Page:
I have written and spoken about the need for dynamic retail pricing in the past on many occasions. I am completely enamored with the technology. Each time I attend the study tour abroad, I see examples of it in many different retail locations done in many different ways. During the recent study tour, I had some really good conversation in Amsterdam with Tom Heinz of Coffee Cup Fuel Stops, Patrik Jacob of Koru-Development, and Charlot van Tol of Ototol bv.
I don’t understand why our industry, which is travel and retail related, has never really embraced this process. Certainly the airline, train, rental car, Uber and hotel industry has. Certainly the utility companies have, and even those darlings in the retail word e-commerce, including Amazon, have.
Dynamic pricing according to the dictionary “is the practice of varying the price for a product or service to reflect changing market conditions, in particular the charging of a higher price at a time of greater demand.” Many of us already do this type of pricing as it relates to fuel and food that is about to expire. Food in particular is what I see almost universally across the board. No one wants to throw out those donuts, so we begin to change retails prices on them as the day goes along.
What if we began to take that approach more often with more items within the store? Certainly it makes this process a lot more manageable if you have the right point-of-sale, back office systems and digital shelf price labels. However, currently I do not see this a common place in our industry. There are folks within the industry that have the equipment already, so don’t smirk and say it is science fiction.
Like anything in life there are always pros and cons and exceptions to everything we do or attempt to do.
In my previous work in retail locations, we played around with varying degrees of success with dynamic pricing. When we found a category and/or item that it worked on, we maximized that opportunity. We often found through trial and error that our assumptions were often wrong. Just because dynamic or day-part pricing worked on one category or item, it did not necessarily mean that it worked on sister category or products. An honest, unbiased analysis of the pricing program is required to get accurate performance measures.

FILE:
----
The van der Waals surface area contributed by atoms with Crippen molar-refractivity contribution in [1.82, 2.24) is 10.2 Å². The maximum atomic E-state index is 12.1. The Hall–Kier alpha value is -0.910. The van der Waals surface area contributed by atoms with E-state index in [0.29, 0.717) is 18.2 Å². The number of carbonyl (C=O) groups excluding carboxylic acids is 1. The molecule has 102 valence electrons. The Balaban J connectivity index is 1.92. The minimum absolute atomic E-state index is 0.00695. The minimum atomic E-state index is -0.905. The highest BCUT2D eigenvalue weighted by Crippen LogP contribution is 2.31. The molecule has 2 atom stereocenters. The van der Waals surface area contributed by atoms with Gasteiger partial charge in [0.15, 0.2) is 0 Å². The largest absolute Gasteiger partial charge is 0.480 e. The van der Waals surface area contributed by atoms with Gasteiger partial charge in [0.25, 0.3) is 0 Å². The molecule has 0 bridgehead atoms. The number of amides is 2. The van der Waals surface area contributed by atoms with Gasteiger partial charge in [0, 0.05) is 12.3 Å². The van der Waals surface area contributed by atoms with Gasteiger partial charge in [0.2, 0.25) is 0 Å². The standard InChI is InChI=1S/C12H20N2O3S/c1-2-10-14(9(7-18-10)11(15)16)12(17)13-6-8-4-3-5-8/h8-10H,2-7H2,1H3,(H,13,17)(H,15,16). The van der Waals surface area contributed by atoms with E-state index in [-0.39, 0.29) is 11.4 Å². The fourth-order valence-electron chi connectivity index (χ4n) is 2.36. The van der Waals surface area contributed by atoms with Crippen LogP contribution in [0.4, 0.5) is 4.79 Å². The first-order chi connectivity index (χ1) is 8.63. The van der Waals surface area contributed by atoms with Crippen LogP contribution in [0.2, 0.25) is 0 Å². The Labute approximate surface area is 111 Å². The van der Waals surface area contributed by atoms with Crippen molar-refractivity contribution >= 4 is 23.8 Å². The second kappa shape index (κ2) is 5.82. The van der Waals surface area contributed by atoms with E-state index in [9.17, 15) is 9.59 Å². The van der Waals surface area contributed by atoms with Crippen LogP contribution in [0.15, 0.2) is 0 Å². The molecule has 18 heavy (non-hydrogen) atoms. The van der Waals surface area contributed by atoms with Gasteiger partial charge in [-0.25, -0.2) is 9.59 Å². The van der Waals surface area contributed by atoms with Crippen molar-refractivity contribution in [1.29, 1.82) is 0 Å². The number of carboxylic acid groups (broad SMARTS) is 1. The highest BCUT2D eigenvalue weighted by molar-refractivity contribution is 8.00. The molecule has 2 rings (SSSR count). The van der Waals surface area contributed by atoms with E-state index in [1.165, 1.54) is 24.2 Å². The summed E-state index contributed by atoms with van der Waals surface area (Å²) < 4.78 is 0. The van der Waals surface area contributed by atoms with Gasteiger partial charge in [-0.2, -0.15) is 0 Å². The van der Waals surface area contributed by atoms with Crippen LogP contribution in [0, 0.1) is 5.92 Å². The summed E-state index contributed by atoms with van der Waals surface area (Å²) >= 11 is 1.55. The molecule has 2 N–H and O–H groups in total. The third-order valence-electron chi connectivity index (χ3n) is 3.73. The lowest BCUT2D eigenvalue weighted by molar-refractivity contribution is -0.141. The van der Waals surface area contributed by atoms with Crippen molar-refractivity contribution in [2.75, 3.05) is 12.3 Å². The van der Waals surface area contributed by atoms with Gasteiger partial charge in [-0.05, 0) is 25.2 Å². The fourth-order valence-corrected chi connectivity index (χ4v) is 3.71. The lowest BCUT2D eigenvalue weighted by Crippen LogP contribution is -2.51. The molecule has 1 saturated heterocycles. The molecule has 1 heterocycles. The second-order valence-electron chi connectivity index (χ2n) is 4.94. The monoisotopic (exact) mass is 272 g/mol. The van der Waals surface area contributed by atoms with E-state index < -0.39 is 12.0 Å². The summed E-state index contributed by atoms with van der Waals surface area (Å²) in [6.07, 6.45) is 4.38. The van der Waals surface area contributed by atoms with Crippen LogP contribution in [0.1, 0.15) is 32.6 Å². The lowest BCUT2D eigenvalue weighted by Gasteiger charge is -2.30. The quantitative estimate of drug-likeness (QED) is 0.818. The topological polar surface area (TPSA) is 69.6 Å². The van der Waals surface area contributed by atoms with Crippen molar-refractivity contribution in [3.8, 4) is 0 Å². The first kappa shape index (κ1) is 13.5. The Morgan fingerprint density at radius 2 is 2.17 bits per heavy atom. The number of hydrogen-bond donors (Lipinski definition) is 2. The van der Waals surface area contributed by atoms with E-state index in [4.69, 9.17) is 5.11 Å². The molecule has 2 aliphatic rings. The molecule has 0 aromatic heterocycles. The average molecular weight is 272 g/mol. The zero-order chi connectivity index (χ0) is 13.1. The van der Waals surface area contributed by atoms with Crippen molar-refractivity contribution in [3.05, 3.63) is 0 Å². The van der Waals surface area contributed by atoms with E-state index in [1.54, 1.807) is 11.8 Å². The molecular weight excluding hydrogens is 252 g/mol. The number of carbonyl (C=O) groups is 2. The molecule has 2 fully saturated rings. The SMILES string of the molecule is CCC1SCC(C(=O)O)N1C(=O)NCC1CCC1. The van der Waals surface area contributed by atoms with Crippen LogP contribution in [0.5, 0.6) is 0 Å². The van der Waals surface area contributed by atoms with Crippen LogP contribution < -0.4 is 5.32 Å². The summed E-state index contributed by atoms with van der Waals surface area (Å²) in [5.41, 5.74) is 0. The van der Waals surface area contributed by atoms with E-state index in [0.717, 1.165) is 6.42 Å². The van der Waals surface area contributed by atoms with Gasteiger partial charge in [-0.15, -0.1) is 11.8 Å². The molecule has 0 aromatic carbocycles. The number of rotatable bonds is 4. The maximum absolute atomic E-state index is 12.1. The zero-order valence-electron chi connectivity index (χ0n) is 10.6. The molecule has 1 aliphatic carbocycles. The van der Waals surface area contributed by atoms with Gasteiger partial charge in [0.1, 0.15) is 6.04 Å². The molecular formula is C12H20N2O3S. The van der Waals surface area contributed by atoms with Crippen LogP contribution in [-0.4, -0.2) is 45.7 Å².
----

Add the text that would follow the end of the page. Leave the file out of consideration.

This does not mean that you have to have fancy data to begin looking at the profit possibilities that may exist for you as it relates to promotional pricing. In conjunction with your vendor partners, try some different promotional and or dynamic pricing ideas and track the before, during and after gross margin dollar performance on whatever it is to see is it working for you.
Here are some generic theoretical examples of dynamic pricing to get you thinking.
- You currently have a buy-one-get-one special on blue shop towels and glass cleaner together during bug season and/or summer driver. Try promoting only the blue shop towel and not the glass cleaner but still make sure you display them together on an end cap. Similarly, you can display them together on an end cap during summer driver and promote neither. What do the results tell you?
- Instead of promoting 20 oz. soda for the entire month, only promote it on the weekend. What does the result tell you?
- Instead of promoting windshield wash during the winter months or bug months, don’t offer a promotion. Just display it in in focal areas, such as outside the store as you enter. Are you generating more gross margin dollars?
- Instead of keeping your grill items in constant BOGO mode, take the hot dogs off BOGO during lunch and the breakfast tornados off during breakfast. What happens?
- If you have a lot of local traffic promote gallons on milk on your busiest gas day every other week and only on that day.
- Instead of foot-long sandwiches on promotion for a certain price all day long, only promote them during your busiest diesel gallon days that have the lowest conversion rates, i.e. lowest retail sales days to diesel gallons pumped.
- Do not promote 32 oz. Gatorade during the hottest months of the year all day long. Promote it during your slowest days of the week with awesome BOGO pricing. Or, do not promote it during lunch rush but only on drive-to-work and drive-home-from-work times throughout the week.
- Crazy price cigarettes only during your slowest periods of the day, each day, every day.
- Try raising and lowering your prices on a set number of products for an entire week and see what type of results you get.
All in all, having sophisticated systems allows you to better understand the positive and negative impacts of dynamic pricing, but just as with the above examples, you can easily play around with a few items and/or product lines and test the impact. You do not have to go all in to enjoy some extra profit potential with even rudimentary dynamic pricing activities. If it does not work, well, you tried and you really won’t be out much.
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